Intellectual Disability & Mental Retardation

Signs that intellectual disability could be present in your child

Depending on the Intelligence Quotient (IQ), the clinical image of a child with intellectual disability can differ.

When they hit school, kids with a mild ID will not be diagnosed. They have backwardness from scholastics. Compared with their peers, social and communication skills tend to fall behind as they grow older. Vocational skills can remain adequately adequate to sustain themselves. Although some social and vocational skills are achieved by these children, they need a supportive environment.

Usually, children with Mild ID are diagnosed at a younger age. They have learning problems and are also impaired by communication and social skills. They are able to acquire some vocational skill in supportive environments and a high degree of supervision.

Intellectual Disability

Intellectual deficiency, what is it?

In two areas, anyone with intellectual disability has limitations. Those fields are:

Intellectual process. Also known as IQ, this refers to the capacity of a person to think, reason, make choices, and solve issues.

Adaptive habits. These are skills that are needed for daily life, such as being able to communicate effectively, communicate with others and take care of yourself.

An IQ test tests the IQ (intelligence quotient). With the majority of individuals scoring between 85 and 115, the average IQ is 100. If he or she has an IQ of less than 70 to 75, a person is considered intellectually disabled. So, in order to assess the coping behaviours of a child, a psychologist may observe the strengths of the child and equate them with other children of the same age. Moreover, things that can be observed include how well the child can feed or dress himself or herself; how well the child can communicate with others and understand them; and how the child communicates with families, peers, and other children of the same age.

It is believed that intellectual disability affects approximately 1 percent of the population. Moreover, 85 percent of those affected have moderate intellectual disability. This suggests that learning new knowledge or skills is only a little slower than normal. Therefore, many would be able to live comfortably as adults, with the right help.

In girls, what are the signs of intellectual disability?

In infants, there are several different signs of intellectual disability. During infancy, symptoms may occur, or they may not be visible before a child reaches school age. So, it also depends on the disability’s severity. The most common symptoms of intellectual disability are some of the following:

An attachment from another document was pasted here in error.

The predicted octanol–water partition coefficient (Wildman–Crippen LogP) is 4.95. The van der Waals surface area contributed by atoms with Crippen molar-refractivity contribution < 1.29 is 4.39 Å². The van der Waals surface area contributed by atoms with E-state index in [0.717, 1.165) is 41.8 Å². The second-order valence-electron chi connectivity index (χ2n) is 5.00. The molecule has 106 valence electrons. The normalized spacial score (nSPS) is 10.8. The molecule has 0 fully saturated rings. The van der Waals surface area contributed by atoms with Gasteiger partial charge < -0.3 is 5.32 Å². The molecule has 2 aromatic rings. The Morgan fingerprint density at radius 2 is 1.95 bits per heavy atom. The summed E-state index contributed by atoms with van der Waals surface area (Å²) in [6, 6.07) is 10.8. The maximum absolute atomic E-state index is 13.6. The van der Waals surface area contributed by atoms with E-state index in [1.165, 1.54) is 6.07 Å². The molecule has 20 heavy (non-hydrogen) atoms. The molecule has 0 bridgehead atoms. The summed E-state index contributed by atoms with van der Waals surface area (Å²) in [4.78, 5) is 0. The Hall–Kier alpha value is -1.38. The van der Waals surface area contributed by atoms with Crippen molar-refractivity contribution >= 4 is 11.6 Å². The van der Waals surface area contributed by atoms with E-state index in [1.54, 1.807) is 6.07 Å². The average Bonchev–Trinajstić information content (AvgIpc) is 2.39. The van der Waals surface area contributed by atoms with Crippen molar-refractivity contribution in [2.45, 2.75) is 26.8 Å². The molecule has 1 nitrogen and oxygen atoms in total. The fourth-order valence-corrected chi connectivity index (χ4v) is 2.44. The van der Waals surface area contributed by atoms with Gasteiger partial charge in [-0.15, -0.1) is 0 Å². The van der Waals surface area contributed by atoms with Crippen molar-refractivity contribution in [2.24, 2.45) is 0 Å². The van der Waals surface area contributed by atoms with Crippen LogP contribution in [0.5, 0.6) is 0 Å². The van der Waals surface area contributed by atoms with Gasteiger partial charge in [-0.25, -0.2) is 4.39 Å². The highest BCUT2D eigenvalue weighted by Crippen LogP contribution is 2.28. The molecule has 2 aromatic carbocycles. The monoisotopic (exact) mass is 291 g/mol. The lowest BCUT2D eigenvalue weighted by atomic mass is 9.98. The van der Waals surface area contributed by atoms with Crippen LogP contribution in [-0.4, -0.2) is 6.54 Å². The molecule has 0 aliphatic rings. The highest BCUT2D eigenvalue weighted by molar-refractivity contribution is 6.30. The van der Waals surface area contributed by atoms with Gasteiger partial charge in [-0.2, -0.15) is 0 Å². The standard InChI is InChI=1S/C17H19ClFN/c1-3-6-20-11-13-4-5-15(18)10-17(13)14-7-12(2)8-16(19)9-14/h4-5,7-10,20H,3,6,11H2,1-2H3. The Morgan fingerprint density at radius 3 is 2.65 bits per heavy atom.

• Roll over, sit down, crawl, or walk late,
  • Speaking late or having problems speaking
  • Slow to master items like potty training, clothes, and self-feeding
  • Difficulty recalling stuff
  • Inability to connection acts with implications
  • Problems of behaviour like explosive tantrums
  • Difficulty solving problems or critical thinking

There may be other health issues in children with serious or profound intellectual impairment as well. So, these issues can include convulsions, mood disorders (anxiety, autism, etc.), deterioration of motor skills, vision problems, or hearing problems.

What are the key triggers?

The triggers can be different and multi-factorial at times.

Many genetic diseases may lead to certain syndromal disorders that as part of their symptomatology, may have ID; for example, Down’s Syndrome.

Often diseases acquired by a mother during pregnancy or exposure to radiation or illicit drugs (consumed by a pregnant mother) by the developing foetus, e.g. alcohol. A contributing factor may be some complications of pregnancy, such as hypoxia in the newborn.

Complications post pregnancy may also be causative.

Head trauma, diseases, and other childhood conditions can be responsible even in the early developmental period.

Treatment/Therapy for Intellectual Disability

In terms of either scholastic problems or behavioral problems, most parents who accompany their children do so. In cases of extreme ID, parents may be present with a younger child. Parents may recognize the signs later on in cases of mild to moderate ID.

  • In terms of clinical history, the kids are tested in depth. The past right from conception to pre-natal history to birth history to post-natal to developmental history is noted in children’s cases. In order to determine aetiology, history is necessary. In cases of severe/ deep ID, the aetiology is simpler. It can require a neurological examination. Additional testing in the form of chromosomal studies, urine and blood examination, electroencephalography, neuroimaging and other tests may be performed in certain infants, such as hearing and speech assessments.
  • Psychological testing (IQ tests) may be necessary in certain cases to determine the diagnosis. Psychological assessment is also recommended, once clinically diagnosed, to diagnose the severity of the ID.
  • Once diagnosed and the severity identified, further management is highly dependent on the severity of the ID. Vocational training is recommended in mild and moderate situations. The teaching of child self-care and basic communication is more relevant in serious and profound cases. Certification is highly recommended in all situations.
  • Drugs can be indicated for behavioural disorders. In moderate or borderline cases, remedial instruction may be tried for scholastic difficulties. Advice on the diagnosis of the child and learning parenting skills/techniques to cope with child behavioural problems are becoming more important for certain parents.

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